Fly Tipping Leads to Floods in West London
Floods that caused chaos outside a school in Chertsey were caused by rubble dumped into public drains. It is a growing problem across London.
A major road running through Chertsey in South West London was closed in both directions due to severe flooding in December. And while authorities initially assumed a burst water main was the culprit, it has now emerged that this is yet another example of irresponsible fly tipping causing blocked drains and misery for residents and commuters.
This is not the first time that the capital’s drainage, which is already close to capacity, has been victim to this kind of problem. Tackling blocked drains is an ongoing task due to the natural build up of leaves and other debris, but when rubbish is intentionally added, it makes a difficult situation worse.
Chaos in Chertsey
Residents woke on the morning of 12 December to see that the A320 Bell Bridge Road in Chertsey had turned into a lake overnight. Initial reports in the local press suggested that a water main had burst, and Thames Water were swiftly on the scene to investigate.
The incident occurred close to Sir William Perkins School for Girls, and the closure of the road, which is the main link between Chertsey and Junction 11 of the M25, caused major disruption and delays for thousands of students, commuters and local residents.
To make matters worse, the sub zero overnight temperatures then led to the water freezing. One commuter, whose journey typically takes around 30 minutes, was delayed by more than two hours. She said: “At the junction of Lyne Lane and Hardwick Lane, cars were all trying to turn around on the icy road, causing further havoc.” Unfortunately, even those who succeeded in turning around found themselves with nowhere to go, as the entire area became gridlocked into the morning rush hour.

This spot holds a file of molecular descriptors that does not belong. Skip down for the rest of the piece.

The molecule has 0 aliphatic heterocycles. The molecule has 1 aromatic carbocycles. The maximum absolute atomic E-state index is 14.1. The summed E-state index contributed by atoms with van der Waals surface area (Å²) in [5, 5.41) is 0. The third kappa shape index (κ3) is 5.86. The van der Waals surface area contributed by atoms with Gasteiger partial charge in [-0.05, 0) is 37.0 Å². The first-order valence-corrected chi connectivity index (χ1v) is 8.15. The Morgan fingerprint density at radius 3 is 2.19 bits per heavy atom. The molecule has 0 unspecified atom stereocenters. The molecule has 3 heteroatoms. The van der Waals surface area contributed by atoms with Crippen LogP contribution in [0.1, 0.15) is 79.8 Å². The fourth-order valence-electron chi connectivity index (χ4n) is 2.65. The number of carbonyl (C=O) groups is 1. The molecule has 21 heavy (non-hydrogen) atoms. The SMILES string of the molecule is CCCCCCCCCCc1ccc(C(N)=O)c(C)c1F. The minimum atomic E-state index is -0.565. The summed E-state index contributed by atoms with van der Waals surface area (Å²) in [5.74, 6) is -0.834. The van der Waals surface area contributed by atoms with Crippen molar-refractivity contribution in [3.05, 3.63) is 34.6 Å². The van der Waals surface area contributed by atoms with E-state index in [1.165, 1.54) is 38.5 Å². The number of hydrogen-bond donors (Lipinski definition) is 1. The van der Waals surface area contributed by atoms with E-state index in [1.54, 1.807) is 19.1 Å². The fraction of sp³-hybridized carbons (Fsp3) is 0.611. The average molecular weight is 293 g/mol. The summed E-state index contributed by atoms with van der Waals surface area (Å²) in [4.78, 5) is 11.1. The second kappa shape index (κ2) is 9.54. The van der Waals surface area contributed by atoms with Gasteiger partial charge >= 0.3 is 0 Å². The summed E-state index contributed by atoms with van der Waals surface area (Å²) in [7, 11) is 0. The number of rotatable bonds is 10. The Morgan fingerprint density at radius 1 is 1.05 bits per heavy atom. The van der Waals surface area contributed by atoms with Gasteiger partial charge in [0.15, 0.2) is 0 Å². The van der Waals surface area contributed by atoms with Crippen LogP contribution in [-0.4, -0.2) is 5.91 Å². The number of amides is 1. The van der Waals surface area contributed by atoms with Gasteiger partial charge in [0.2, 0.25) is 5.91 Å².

On investigating the problem, Thames Water discovered that the water main was undamaged, but that the drains were completely blocked by what appeared to be discarded building materials. A spokesman told the local press: “The drains were blocked by rubble, pieces of timber and other rubbish which we assume was fly-tipped. They’ve been removed and the water has now drained away from the road.”
Any suggestion that the rubbish had simply accumulated over time was quickly dispelled, when the spokesman went on to say that these drains had undergone scheduled cleaning a few months earlier.
Thames Water is continuing to investigate the incident, in an attempt to identify the culprits and bring them to justice.
A growing problem
This is certainly not the first incident of its kind, and it will not be the last. Last year, cowboy builders caused thousands of pounds worth of damage and weeks of inconvenience to local residents by pouring concrete into a sewer.
London’s drainage infrastructure is already struggling to keep up with the growing demands of the 21st century, and selfish, antisocial acts like these only serve to make a bad problem worse.